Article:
One day, about three years ago, I was packing up my summer wardrobe to make place for clothes I needed that autumn, and those that I’d need soon after, in early winter. My gaze fell on my winter stuff (I’d be taking those out of storage later, when the temperatures in North India dropped to icy cold), and I also noticed a pile of garments I’d need (very briefly) in spring.
So many clothes, I’d thought to myself then, and so little time to wear them in each season. Many were in mint condition, some newly bought, so it wasn’t as if the mountaineous piles were due to me hanging on to shabby favorites (which habit I do have, but that’s another post).
Those were the days when one of my sons was experimenting with a minimalistic lifestyle (and was winning at it) so I made myself two promises. I would try my darnedest to stop getting tempted by new fabric, new colors, new designs. And I would give away some of the clothes I hadn’t worn in years.
The first part of my plan was as tough as the second one – I won’t lie – I dithered, agonised, resisted, succumbed, felt guilty, felt great, but I eventually managed to reduce the mountains down to a molehill or three.
My mother and my sisters, lovely stylish fashionistas, meanwhile, continued to eschew de-cluttering even as I struggled to embrace it. They would, however, often offload beautiful, gently-worn items they didn’t want to wear any more, or couldn’t fit into, and these, pending a final disposal, collected over the years in a wardrobe in my parents’ home. That wardrobe, I discovered quite by accident, was exactly what I needed to fill the hole in my recently de-cluttered soul.
I would give the rejected garments a second chance, a loving, grateful new body to adorn – thus, it was in my parents’ home that I experienced the magic of second-hand wardrobes and I cannot recommend the concept enough.
Here are some of the advantages of adopting clothes (extending their lives – or greening them – when their owners are bored of them) instead of buying new ones:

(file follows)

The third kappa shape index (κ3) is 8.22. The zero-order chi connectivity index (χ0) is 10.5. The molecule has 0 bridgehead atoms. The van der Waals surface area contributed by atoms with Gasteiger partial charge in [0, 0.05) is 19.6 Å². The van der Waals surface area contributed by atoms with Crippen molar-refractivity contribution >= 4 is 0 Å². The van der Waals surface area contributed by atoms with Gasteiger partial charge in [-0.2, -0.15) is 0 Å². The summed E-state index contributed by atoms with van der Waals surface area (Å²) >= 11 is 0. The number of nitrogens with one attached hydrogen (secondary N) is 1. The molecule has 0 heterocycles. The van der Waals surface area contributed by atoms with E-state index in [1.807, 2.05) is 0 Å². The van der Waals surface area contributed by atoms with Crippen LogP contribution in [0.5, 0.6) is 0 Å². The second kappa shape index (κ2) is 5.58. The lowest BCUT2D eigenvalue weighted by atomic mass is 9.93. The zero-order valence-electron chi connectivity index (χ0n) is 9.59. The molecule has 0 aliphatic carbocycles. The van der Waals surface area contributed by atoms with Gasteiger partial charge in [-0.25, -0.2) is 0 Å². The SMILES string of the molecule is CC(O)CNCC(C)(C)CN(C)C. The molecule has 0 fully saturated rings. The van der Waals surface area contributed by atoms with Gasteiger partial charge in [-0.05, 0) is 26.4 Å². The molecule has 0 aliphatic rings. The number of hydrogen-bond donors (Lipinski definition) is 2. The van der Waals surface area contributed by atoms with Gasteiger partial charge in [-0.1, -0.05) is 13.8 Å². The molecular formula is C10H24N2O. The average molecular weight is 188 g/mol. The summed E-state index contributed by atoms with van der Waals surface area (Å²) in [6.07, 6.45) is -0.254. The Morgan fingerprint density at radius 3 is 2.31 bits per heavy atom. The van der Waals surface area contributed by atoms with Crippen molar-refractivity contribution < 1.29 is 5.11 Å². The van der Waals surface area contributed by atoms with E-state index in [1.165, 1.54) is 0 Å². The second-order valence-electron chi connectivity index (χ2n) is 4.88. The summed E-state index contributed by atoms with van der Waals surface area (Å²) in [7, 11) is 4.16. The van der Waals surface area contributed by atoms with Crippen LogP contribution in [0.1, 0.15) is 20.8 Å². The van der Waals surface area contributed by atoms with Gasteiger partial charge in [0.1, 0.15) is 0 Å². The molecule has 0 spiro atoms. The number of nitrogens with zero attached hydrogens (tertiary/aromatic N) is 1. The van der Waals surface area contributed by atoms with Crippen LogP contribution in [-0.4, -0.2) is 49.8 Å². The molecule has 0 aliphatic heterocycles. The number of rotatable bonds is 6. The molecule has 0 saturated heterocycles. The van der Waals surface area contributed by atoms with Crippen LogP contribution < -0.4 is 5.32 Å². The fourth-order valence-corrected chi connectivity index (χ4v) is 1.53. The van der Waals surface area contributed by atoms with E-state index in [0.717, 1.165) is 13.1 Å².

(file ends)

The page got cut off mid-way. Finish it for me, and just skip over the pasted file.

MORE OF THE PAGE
1. You get an inexpensive fashion makeover
2. The wardrobe stops creaking and trying to burst at the seams
3. The hole in your soul gets sustainably filled
4. You still de-clutter, hopefully, by sending out your own clothes for adoption
5. You making your minimalist son very happy
6. You spread bright ensemble sunshine in an adopter’s life
7. You save an overwhelmed landfill
So, go do it – enjoy your Second-Hand Wardrobe, folks!
Satin & Sapphire
October 1, 2019
Contemporary ~ Small Town ~ India
Danger meets delight in Asar Kalan!
Dr Danvir Sandhu has been dealt a cruel hand – his house of cards comes tumbling down when he loses, one by one, all the things that bring meaning to his life. He has barely found equilibrium when a serendipitous event brings Latika Anand into his orbit, and he struggles to stay aloof even as his heart yearns for a future with the maddeningly enticing fashion designer.
Considerably bruised after a break up that is as unexpected as it is callous, Latika is thrown into an even more precarious situation that threatens her life. Both experiences convince her to return to her roots and tackle old demons even if it means denying the attraction she feels for a certain utterly fascinating physician.
More About Reet
My love affair with books began when I was a tot. A fabulous mother, who recognized the power of the written word, read to me and my sisters every night, introducing us to the wonderful world of the imagination. Once I could read on my own, I graduated from fairy tales to adventure stories to romance, spending all my pocket money on books. My father served in the army and took the family along mostly wherever he went, resulting in experiences that beg to find a place in my books. I am an ophthalmologist, but make time for my other passions – reading and writing stories, watching romantic comedies, and doing creative things with wool and a crochet hook. I also love solving the Hindu crossword, and – when my muse is elusive – I enjoy pitting my wits against my husband’s at Scrabble®. When I have no other choice, I can be found in the kitchen putting together my ‘world-famous’ one-pot meals.